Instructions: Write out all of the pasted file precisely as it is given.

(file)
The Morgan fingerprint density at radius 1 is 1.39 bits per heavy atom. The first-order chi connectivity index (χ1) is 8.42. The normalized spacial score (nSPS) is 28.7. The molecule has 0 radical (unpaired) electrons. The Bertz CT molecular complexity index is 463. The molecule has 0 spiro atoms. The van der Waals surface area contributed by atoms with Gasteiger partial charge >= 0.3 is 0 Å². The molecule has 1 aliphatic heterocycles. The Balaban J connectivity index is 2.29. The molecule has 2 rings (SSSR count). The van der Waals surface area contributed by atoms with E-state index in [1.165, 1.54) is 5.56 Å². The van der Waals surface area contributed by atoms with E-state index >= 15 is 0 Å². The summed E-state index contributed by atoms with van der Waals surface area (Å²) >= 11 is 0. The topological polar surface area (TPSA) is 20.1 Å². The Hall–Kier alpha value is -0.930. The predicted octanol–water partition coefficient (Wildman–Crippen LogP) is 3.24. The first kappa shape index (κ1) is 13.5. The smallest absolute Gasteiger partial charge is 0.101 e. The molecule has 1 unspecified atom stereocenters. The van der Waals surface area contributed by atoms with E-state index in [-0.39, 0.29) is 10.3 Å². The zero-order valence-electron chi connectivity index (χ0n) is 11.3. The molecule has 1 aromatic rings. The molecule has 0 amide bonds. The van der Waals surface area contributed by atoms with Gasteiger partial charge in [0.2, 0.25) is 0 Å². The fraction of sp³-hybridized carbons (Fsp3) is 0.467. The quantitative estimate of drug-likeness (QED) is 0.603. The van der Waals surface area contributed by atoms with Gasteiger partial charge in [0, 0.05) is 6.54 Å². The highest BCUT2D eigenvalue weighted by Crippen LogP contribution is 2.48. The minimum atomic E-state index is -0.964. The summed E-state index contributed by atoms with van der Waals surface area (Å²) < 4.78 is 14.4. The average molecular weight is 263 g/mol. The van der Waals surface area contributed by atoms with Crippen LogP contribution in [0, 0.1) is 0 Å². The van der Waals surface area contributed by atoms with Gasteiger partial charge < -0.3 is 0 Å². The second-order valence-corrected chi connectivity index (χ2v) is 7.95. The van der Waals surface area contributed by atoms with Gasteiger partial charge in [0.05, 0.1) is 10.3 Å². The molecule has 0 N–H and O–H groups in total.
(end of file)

The Morgan fingerprint density at radius 1 is 1.39 bits per heavy atom. The first-order chi connectivity index (χ1) is 8.42. The normalized spacial score (nSPS) is 28.7. The molecule has 0 radical (unpaired) electrons. The Bertz CT molecular complexity index is 463. The molecule has 0 spiro atoms. The van der Waals surface area contributed by atoms with Gasteiger partial charge >= 0.3 is 0 Å². The molecule has 1 aliphatic heterocycles. The Balaban J connectivity index is 2.29. The molecule has 2 rings (SSSR count). The van der Waals surface area contributed by atoms with E-state index in [1.165, 1.54) is 5.56 Å². The van der Waals surface area contributed by atoms with E-state index >= 15 is 0 Å². The summed E-state index contributed by atoms with van der Waals surface area (Å²) >= 11 is 0. The topological polar surface area (TPSA) is 20.1 Å². The Hall–Kier alpha value is -0.930. The predicted octanol–water partition coefficient (Wildman–Crippen LogP) is 3.24. The first kappa shape index (κ1) is 13.5. The smallest absolute Gasteiger partial charge is 0.101 e. The molecule has 1 unspecified atom stereocenters. The van der Waals surface area contributed by atoms with E-state index in [-0.39, 0.29) is 10.3 Å². The zero-order valence-electron chi connectivity index (χ0n) is 11.3. The molecule has 1 aromatic rings. The molecule has 0 amide bonds. The van der Waals surface area contributed by atoms with Gasteiger partial charge in [0.2, 0.25) is 0 Å². The fraction of sp³-hybridized carbons (Fsp3) is 0.467. The quantitative estimate of drug-likeness (QED) is 0.603. The van der Waals surface area contributed by atoms with Gasteiger partial charge in [0, 0.05) is 6.54 Å². The highest BCUT2D eigenvalue weighted by Crippen LogP contribution is 2.48. The minimum atomic E-state index is -0.964. The summed E-state index contributed by atoms with van der Waals surface area (Å²) < 4.78 is 14.4. The average molecular weight is 263 g/mol. The van der Waals surface area contributed by atoms with Crippen LogP contribution in [0, 0.1) is 0 Å². The van der Waals surface area contributed by atoms with Gasteiger partial charge < -0.3 is 0 Å². The second-order valence-corrected chi connectivity index (χ2v) is 7.95. The van der Waals surface area contributed by atoms with Gasteiger partial charge in [0.05, 0.1) is 10.3 Å². The molecule has 0 N–H and O–H groups in total.